By Doreen Hemlock/ Miami.
About 100 clinicians and students attended the session led by Dr. Patrick Fontan and coordinated by Albizu professor Dr. Ted Cunliffe, a fellow researcher into culture and psychology.
Back in the 1960s, a doctor from Puerto Rico started a university to explore cultural aspects of psychology, concerned that U.S. schools were neglecting that key variable to understand the human mind.
Now, an international group based in Paris has launched an institute to delve into cultural aspects of Rorschach inkblot tests, recognizing that cultural contexts play an important role in evaluating how a person thinks and helping find the best therapies for specific patients.
Both groups joined forces in South Florida in February, when the president of the International Rorschach Institute offered a two-day workshop at the Doral campus of Albizu University, his first such talk in the United States. About 100 clinicians and students attended the session led by Dr. Patrick Fontan and coordinated by Albizu professor Dr. Ted Cunliffe, a fellow researcher into culture and psychology. Fontan and Cunliffe have been collaborating for years, often publishing research together.
“Psychological testing concerns the comparison of an individual’s score on the test to a representative sample,” explains Cunliffe. What the International Rorschach Institute has done is create a growing database of Rorschach scores from roughly 30,000 people from 27 countries, including people identifying as U.S. Latinos. With its new software, a psychologist can compare scores by country, ethnicity and other factors to better gauge norms and make recommendations for patients. Says Cunliffe, “The breadth of this sample is unlike any that exists for any other psychological test.”
Rorschach results vary widely by culture – among Spanish-speaking nations and even between such Caribbean islands as Puerto Rico and Cuba. Still, some broad differences emerge between Hispanics and non-Latino U.S. whites in how viewers see the inkblots, Cunliffe says. “In general, Latinos tend to see more color than non-Latinos,” with color considered a measure of emotional expression and emotional regulation, he says. Non-Latino whites in the US tend to see more movement in the inkblots, he adds.
At issue are psychology tests developed by Swiss psychiatrist and psychoanalyst Hermann Rorschach in 1921, shortly before his death. They ask viewers to describe what they see in inkblots on cards. Researchers came up with varied ways to interpret results, which then were synthesized starting in the 1970s by American psychologist Dr. John Exner in what’s called the “comprehensive system” and widely used. After Exner’s death in 2006, an international group – with support from Exner’s family – began updating his system. They founded the International Rorschach Institute in Paris two years ago, keen to “compare scores to the norms of a country,” says Fontan, “because the context you live in also shapes your personality and how you see the world.”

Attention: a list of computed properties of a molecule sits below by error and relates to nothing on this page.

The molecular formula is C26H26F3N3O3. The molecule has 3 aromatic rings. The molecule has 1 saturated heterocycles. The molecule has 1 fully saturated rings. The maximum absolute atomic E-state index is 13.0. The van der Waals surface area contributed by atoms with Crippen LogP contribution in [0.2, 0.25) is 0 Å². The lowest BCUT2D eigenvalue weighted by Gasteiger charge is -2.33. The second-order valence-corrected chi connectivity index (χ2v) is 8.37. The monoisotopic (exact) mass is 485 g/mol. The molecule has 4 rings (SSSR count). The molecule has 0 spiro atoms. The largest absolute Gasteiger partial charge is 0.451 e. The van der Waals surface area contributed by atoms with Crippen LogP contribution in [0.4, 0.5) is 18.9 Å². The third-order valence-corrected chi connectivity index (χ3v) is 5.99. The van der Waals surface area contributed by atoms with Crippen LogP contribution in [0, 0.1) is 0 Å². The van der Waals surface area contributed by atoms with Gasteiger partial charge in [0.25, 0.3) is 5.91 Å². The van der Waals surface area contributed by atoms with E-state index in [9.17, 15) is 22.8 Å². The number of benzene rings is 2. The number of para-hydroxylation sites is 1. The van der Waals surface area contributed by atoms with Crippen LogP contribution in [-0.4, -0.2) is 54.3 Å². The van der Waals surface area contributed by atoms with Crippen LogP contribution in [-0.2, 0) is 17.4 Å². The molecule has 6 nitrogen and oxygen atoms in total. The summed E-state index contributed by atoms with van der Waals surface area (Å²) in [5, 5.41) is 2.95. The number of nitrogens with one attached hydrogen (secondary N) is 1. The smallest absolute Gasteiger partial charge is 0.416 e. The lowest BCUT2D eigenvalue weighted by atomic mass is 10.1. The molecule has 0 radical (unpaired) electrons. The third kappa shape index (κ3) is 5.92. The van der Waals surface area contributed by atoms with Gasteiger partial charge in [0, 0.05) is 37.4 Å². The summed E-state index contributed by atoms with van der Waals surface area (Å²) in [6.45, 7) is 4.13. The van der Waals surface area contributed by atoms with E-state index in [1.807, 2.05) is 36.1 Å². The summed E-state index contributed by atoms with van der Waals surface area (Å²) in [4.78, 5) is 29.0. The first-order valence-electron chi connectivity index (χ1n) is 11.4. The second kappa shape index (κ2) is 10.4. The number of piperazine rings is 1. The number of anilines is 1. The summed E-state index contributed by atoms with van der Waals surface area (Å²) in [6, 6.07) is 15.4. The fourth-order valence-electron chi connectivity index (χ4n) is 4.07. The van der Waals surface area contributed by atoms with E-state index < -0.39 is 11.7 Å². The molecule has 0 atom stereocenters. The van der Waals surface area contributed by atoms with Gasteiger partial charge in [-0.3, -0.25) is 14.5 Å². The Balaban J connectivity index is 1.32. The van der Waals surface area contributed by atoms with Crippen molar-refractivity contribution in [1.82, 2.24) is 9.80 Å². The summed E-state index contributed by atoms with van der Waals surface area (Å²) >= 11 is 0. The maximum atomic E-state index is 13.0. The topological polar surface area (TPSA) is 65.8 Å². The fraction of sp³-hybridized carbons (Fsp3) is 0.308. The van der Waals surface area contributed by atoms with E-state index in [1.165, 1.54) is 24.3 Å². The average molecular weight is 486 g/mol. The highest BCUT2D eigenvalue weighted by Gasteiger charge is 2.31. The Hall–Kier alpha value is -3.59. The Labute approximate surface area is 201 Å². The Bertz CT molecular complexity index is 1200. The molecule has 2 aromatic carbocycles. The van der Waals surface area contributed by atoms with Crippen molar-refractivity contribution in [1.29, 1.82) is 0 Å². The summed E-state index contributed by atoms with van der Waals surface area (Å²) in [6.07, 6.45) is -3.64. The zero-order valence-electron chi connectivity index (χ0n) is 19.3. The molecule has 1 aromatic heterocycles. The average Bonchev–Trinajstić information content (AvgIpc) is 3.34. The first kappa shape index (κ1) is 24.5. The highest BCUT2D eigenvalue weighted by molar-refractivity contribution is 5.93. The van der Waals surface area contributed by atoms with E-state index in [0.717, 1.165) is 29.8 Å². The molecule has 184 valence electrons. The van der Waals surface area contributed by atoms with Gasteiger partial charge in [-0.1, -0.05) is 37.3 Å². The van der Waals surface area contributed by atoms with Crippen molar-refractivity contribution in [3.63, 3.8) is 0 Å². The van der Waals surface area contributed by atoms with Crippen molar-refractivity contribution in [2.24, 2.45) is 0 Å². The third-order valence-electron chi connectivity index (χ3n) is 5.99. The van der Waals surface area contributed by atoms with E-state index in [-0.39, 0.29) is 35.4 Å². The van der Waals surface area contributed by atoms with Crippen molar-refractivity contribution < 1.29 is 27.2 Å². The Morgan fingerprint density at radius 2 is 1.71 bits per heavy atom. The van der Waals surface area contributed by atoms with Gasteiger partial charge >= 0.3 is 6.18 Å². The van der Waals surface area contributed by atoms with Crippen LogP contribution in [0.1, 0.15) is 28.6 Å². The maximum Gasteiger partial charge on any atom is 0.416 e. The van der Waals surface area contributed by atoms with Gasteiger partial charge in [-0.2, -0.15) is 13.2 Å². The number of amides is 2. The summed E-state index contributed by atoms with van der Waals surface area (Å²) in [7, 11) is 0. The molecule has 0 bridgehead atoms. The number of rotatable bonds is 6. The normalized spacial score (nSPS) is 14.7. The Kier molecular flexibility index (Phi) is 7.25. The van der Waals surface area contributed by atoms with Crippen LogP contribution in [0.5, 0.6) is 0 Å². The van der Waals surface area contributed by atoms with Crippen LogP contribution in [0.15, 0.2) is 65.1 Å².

Fontan says the Rorschach test typically involves 10 cards and takes about an hour to complete. Researchers do not focus interpretation on a specific word that a viewer may use, but rather look at “the shape of their perception,” says Fontan. For example, if a viewer sees an inkblot as a bat wounded or a bat flying, or if they see a two-sided picture as weighted to one way or another, those perceptions have different meanings and spark different scores. About 100 scores come out of one viewer’s test, items evaluated by trained clinicians to help with “treatment planning,” says Fontan.
The Feb. 24-25 workshop examined multiple ways to analyze samples of Rorschach data, such as using regression models that might predict the risk of suicide in one country compared to others. It also discussed different approaches to psychology, such as understanding people based on personality categories or based on multiple dimensions including how extroverted or how empathetic they are. Fontan says it takes at least a year of weekly training for clinicians to analyze Rorschach tests effectively.
Albizu University mainly serves Hispanic adults studying psychology and counseling. Dr. Carlos Albizu started the school in Puerto Rico in 1966 to infuse cultural sensitivity into the psychology curriculum. The school is billed as the only university in the United States named for a Hispanic.